ST: The exhibition received a great deal of press since it was announced in 2014. Is there anything that hasn’t been covered by that body of work that you wish there was more emphasis on?
PH: What I'm really excited about is what Joan does next. She's at the top of her game in a way. She totally delivered at the Pavilion. [She said] "I was given this space, here's what I've been thinking, here's what I produced," and the people just walked away shaking their heads. It was fantastic. And now she's done a couple of performances and had some exhibitions. I'm excited to see what new works she's going to create. I think it's going to be phenomenal. She's busier than ever. I don't know when she sleeps because we get emails at all odd hours. She's traveling all the time. She's the most energetic person I know.
ST: What do you think about the Rose Museum's forthcoming participation with Mark Bradford?
PH: I'm looking forward to it. It's tremendously exciting that an institution from Boston was chosen, and Mark Bradford is a fantastic artist. He can do so much that I'm really curious about what he does. It could be a painting, it could be an object installation, it could be performance, it could be video. There are a lot of possibilities.
When you get the call and you realize how much there is to get done, you panic a little. The obvious thing to do is to reach out to the past commissioners. I have to say Holly Block, Carey Lovelace, Lisa Freiman, who commissioned the last two Sarah Sze and Allora and Calzadilla exhibitions, they were incredibly generous in spirit and they shared all the large and small problems they faced and how they solved them. I'm going to be exactly the same way in their generous spirit and being able to share what we went through if it can help in any way. Of course, every show is different, so every show has its challenges and rewards. It's mostly logistics that are the most daunting because most of us have not done an exhibition in Venice. How do you get this box over to Venice, and how much will that cost? My colleagues went flat out helping us. I want to be able to do the same.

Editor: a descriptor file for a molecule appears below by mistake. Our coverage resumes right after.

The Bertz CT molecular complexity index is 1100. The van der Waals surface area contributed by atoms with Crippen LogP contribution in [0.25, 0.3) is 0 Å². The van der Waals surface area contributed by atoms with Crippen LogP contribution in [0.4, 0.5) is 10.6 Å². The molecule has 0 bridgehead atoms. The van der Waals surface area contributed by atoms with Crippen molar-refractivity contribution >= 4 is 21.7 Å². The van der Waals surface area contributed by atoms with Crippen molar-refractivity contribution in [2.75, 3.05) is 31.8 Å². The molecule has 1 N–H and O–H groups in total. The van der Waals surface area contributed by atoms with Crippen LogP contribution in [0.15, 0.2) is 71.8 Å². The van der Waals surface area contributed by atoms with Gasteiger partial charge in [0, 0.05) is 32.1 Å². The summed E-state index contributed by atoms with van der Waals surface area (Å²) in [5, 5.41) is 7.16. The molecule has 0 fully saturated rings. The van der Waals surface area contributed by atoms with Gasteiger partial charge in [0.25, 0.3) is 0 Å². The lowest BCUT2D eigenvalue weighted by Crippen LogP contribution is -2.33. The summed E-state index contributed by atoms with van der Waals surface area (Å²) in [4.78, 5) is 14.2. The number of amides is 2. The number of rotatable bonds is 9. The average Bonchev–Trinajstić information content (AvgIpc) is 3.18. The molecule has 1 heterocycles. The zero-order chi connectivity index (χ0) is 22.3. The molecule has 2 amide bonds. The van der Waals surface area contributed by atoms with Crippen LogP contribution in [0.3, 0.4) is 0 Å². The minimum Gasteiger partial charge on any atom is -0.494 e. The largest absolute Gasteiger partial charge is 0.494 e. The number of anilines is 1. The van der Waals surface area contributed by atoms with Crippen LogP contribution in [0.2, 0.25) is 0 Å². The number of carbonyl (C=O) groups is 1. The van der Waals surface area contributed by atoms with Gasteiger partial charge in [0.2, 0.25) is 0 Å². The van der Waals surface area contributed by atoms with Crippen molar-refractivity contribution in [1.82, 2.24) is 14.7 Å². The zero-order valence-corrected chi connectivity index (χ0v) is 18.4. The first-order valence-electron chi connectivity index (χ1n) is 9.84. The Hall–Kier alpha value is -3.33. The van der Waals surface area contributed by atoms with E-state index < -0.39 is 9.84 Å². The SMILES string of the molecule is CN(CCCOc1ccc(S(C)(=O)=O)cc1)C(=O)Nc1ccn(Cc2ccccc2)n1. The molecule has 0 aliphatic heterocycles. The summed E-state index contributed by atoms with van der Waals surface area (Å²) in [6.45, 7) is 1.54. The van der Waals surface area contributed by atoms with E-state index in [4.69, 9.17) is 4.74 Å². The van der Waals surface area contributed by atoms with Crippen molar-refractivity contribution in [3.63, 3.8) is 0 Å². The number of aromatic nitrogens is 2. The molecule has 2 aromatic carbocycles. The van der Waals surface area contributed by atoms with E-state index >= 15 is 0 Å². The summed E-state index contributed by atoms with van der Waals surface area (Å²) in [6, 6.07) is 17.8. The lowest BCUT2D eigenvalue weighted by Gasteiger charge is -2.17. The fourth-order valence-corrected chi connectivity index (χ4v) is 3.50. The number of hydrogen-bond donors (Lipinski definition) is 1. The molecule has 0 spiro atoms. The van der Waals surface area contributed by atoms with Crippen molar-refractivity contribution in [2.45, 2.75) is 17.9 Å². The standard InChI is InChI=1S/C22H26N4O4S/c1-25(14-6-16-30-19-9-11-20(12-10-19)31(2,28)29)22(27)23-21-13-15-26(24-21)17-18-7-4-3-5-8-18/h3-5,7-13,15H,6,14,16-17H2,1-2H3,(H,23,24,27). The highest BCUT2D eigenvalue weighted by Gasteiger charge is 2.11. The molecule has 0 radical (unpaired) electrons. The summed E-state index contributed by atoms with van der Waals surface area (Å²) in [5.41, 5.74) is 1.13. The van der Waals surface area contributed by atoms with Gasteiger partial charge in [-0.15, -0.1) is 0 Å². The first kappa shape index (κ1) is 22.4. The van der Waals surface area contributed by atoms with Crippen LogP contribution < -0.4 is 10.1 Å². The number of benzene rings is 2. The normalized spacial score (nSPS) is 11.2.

ST: There are many great curators who have mounted exhibitions for the US Pavilion, including giants of the field like Sam Hunter, Rosalind Krauss, Robert Hobbs, Nancy Spector, Linda Norden. How does it feel to be added to that list?
PH: I feel incredibly honored. What makes it so gratifying is seeing how Joan is being propelled to her next level in terms of her career. She's going to be showing everywhere pretty soon. Her production has just gone into overdrive. I'm so happy about that. One of the things that Joan experienced is that she had an incredibly dedicated audience who championed her work, but she didn't have wider exposure. Knowing that in Venice, we had 500,000 people physically visit the pavilion, that's an audience. I know there's going to be a million other people that are going to be exposed to her work, and they'll become a better person if they're exposed to her work. That's what I am the most proud of.
ST: How do you think your work at White Columns relates to that sentiment, fostering interest and support for underrecognized artists?
PH: My work at White Columns was incredibly gratifying, and in a way formed me as to who I am today. Some of my best colleagues are colleagues who are generous open and accessible, and White Columns gave me the ethos to be that kind of a curator and a director. I visited 900 studios a year. I got exposed to a ton of artists, and at the same time, the more artists I met, the more artists I wanted to support.